AF gets top CMM rating

The Ogden Air Logistics Center’s Software Engineering Division is now among the
pantheon of software development organizations.


Last month the division at Hill Air Force Base, Utah, received the Level 5 Capability
Maturity Model designation for its software development work. It is the first government
organization to earn the top CMM rating.


Only four companies—Boeing Co., IBM Corp., Lockheed Martin Corp. and Motorola
Inc.—have achieved Level 5. Ogden ALC is now in the ranks of the world’s premier
software engineering organizations, setting a new standard for government software
development, an ALC spokesman said.


The Software Engineering Division develops flight programs and automatic test equipment
for aircraft and weapons systems such as the F-16 Falcon, B-52 bomber, B-1 bomber and the
Minuteman missile. The division has more than 500 employees, 420 of whom are dedicated to
software development and maintenance.


“We started this process in 1991,” said David Putman, head of the software
engineering process group at Ogden. “We were assessed in 1992 at Level 2. From 1995
until now, we’ve gone from Level 3 to Level 5.”


The Air Force in 1991 set a goal for its software organizations to reach Level 3 by
this year.


“Our original strategic plan was going for Level 4,” Putman said. “But
the more we worked on Level 4 and started looking at Level 5 in the future, the more the
two levels seemed to be tied together.”


The five increasing levels of maturity defined in the Capability Maturity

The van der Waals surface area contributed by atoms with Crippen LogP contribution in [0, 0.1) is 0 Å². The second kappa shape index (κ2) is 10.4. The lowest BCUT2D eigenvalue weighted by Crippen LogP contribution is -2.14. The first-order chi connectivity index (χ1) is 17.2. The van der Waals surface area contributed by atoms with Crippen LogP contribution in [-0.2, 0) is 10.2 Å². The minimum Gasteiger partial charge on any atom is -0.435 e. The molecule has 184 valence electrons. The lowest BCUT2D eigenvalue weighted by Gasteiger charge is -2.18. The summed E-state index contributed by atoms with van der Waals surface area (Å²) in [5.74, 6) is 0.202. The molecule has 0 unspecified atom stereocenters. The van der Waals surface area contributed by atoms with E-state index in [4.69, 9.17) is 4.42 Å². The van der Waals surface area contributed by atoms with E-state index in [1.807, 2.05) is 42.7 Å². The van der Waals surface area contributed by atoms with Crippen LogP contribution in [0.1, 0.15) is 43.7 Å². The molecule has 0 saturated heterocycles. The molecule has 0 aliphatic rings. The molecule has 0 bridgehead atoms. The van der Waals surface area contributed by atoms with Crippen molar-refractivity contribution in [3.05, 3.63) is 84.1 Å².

Model—initial, repeatable, defined, managed and optimal—were developed by the
Software Engineering Institute at Carnegie Mellon University. SEI is a federally funded
R&D center sponsored by the Defense Advanced Research Projects Agency.


“As soon as we did Level 4 software quality management, it didn’t make sense
not to do defect prevention,” Putman said. “Similarly, as soon as we were doing
quantitative project management, it didn’t make sense once we found a problem not to
go into process change management.”


SEI’s assessment of the division’s software engineering processes lasted for
two grueling weeks, Putman said. The assessment team consisted of nine software experts
from SEI, Ogden and Warner Robins ALC at Robins Air Force Base, Ga.


Twice a year, SEI updates its Web site registry of organizations that have achieved CMM
Level 5 compliance. SEI will add Ogden ALC’s Software Engineering Division to the
list when it updates the site in September.


The Ogden division is also the largest software development organization to achieve
SEI’s CMM Level 5, Putman said. It has five branches: the Software Engineering
Process Group, Quality Engineering Software Team, F-16 Avionic Automated Test Equipment
Team, Operational Flight Program and Software Technology Support Center.  

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